Perhaps the money wasn’t the most valuable thing she earned?
After studying the Bible for six hours a day for more than four months, 18-year-old Kari Erickson achieved what hundreds of kids across the country worked throughout the summer and fall to do: She won this year’s National Bible Bee competition held in Nashville, Tenn.
"All Scripture is inspired by God and profitable for teaching, for reproof, for correction, for training in righteousness." 2 Timothy 3:16
I recently started listening to the Partially Examined Life,a philosophy podcast by some guys who were at one point set on doing philosophy for a living but then thought better of it. As someone who studied political philosophy in college, that isn’t too far off my own experience. Episode 44 was one of the first I listened to; the New Atheist Critique of Religion. In preparation, I checked out from my local library an audio version of “The End of Faith” by Sam Harris. Rather than just listening to the first two chapters that were to be discussed on PEL, I ended up subjecting myself to the entire book. That was more than enough of the other New Atheists for me, which turned out okay as the PEL podcast devoted most of its time to Harris. They were not kind. One of them even said something like Harris’ book was “the worst kind of rhetorical garbage
As I listened to Harris cherry-pick Biblical references, revisit long-settled philosophical debates without new information, depend on unstated preconceptions and basically define reason as whatever he found to be particularly reasonable, I found that I couldn’t disagree with PEL. At different times, I couldn’t tell if he was preaching to the choir or preying on the unintelligent.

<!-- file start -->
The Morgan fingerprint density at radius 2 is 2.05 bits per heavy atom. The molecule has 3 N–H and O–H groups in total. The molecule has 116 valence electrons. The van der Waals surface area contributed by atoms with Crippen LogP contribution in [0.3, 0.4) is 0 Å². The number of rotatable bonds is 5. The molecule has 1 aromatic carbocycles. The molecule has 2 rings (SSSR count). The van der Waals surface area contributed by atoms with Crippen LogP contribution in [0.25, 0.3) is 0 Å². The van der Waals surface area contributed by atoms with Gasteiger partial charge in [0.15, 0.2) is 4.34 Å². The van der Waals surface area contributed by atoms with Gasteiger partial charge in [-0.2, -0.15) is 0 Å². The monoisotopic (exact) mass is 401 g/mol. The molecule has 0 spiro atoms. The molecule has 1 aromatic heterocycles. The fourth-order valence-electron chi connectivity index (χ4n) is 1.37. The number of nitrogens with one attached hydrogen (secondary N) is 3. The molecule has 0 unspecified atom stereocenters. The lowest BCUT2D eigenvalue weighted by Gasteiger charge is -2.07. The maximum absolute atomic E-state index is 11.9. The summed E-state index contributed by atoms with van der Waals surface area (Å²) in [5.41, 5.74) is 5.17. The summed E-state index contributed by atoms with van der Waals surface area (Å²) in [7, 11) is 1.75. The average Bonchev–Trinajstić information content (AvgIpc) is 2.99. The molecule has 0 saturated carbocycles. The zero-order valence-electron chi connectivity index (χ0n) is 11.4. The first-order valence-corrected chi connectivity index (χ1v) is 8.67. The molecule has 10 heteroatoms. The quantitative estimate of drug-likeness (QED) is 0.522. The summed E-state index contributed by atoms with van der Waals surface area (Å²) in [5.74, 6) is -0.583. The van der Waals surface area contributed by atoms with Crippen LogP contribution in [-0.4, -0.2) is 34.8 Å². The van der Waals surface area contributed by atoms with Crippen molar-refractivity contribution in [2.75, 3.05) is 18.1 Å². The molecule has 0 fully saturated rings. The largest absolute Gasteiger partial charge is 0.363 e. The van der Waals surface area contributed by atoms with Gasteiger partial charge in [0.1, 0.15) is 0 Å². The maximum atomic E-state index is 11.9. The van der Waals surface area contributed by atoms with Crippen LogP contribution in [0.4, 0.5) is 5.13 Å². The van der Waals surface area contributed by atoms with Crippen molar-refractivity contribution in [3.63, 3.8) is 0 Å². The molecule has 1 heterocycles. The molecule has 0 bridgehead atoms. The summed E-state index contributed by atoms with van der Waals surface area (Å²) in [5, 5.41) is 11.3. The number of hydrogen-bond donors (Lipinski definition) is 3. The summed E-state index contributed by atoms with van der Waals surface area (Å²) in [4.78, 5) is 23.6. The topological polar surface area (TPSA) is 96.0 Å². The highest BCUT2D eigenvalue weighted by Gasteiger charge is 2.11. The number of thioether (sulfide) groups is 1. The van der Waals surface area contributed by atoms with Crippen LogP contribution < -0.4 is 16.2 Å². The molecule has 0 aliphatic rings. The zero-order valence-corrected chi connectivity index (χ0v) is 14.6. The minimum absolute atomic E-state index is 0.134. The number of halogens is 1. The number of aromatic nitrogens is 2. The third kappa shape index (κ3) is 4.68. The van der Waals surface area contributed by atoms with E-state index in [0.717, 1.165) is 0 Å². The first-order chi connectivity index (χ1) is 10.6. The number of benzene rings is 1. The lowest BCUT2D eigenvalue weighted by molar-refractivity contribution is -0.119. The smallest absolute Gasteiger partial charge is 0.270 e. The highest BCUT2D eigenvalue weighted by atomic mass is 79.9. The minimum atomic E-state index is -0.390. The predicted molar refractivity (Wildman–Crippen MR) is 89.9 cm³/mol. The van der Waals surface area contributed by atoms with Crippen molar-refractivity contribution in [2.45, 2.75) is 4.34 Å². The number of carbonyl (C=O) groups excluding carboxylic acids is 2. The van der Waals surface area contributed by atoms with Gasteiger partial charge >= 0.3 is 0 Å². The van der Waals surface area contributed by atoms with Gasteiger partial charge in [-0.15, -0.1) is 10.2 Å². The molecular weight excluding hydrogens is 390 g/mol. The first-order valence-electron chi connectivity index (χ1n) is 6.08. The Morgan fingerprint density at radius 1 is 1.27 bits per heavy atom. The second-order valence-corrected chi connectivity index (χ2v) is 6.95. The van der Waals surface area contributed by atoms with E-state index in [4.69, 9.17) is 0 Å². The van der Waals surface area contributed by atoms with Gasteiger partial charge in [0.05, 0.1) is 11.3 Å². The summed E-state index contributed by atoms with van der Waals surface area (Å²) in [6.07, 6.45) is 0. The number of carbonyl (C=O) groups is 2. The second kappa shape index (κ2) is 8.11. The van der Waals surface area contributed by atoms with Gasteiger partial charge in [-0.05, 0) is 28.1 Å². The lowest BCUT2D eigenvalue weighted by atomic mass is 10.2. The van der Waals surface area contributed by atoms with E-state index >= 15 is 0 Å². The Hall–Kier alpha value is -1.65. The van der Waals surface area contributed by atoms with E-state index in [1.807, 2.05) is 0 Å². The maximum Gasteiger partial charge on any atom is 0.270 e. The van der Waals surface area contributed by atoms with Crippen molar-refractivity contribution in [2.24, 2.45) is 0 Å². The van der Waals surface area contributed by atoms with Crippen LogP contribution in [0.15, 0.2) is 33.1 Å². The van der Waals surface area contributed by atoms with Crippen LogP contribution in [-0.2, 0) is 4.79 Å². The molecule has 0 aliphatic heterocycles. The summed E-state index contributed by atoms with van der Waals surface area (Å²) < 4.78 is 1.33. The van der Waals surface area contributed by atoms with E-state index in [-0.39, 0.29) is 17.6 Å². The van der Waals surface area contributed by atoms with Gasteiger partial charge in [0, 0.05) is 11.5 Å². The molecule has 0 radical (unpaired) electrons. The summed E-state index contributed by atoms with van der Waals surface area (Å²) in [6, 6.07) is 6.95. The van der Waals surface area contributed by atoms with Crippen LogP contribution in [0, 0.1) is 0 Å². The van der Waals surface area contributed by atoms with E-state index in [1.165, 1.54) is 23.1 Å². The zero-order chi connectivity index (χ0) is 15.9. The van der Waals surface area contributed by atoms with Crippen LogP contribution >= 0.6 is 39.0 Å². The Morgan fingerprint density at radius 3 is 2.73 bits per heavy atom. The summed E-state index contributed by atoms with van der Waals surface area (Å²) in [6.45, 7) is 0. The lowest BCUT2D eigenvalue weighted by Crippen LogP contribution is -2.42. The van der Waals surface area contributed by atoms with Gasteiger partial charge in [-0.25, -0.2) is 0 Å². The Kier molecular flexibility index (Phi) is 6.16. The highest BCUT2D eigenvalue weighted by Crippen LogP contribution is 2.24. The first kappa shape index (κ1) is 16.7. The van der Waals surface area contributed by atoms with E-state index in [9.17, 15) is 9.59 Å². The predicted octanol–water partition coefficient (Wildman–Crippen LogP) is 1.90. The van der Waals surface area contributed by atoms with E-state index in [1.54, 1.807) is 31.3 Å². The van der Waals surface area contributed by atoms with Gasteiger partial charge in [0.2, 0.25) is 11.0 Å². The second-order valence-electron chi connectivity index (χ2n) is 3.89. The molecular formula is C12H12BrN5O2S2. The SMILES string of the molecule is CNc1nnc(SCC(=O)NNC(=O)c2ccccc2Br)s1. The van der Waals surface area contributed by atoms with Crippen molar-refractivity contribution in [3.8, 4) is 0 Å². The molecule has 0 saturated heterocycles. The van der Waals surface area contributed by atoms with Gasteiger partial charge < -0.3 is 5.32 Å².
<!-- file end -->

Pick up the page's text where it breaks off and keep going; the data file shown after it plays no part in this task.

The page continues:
Leaving aside all of the rhetorical garbage, I want to respond to the claim at the heart of Harris’ polemic: that faith, particularly religious faith, inspires the worst of human atrocities. If only we could leave our religious dogmas and allow society to be governed by reason, we would have a violence-free future.
The current crisis is not final, but reminds us of what happens when one wrenches the meaning of things apart from things themselves, which is a consequence both of over-abstraction and of individualism running riot. I think we need a new sense of the sacredness of land, people, and even money as real goods, though not things to be worshiped in themselves. We also need to realize that humans are gift-exchangers seeking mutual recognition before they are self-seekers. Not only are more ethical market procedures viable, but they would also permit a freer market, run more by trust and tacit understanding. It is actually the neoliberal market that needs the titanic, interventionist state.
Interesting take on the current economic crisis from John Milbank. I started reading his work in college and recently picked it back up again. Will also check out ResPublica.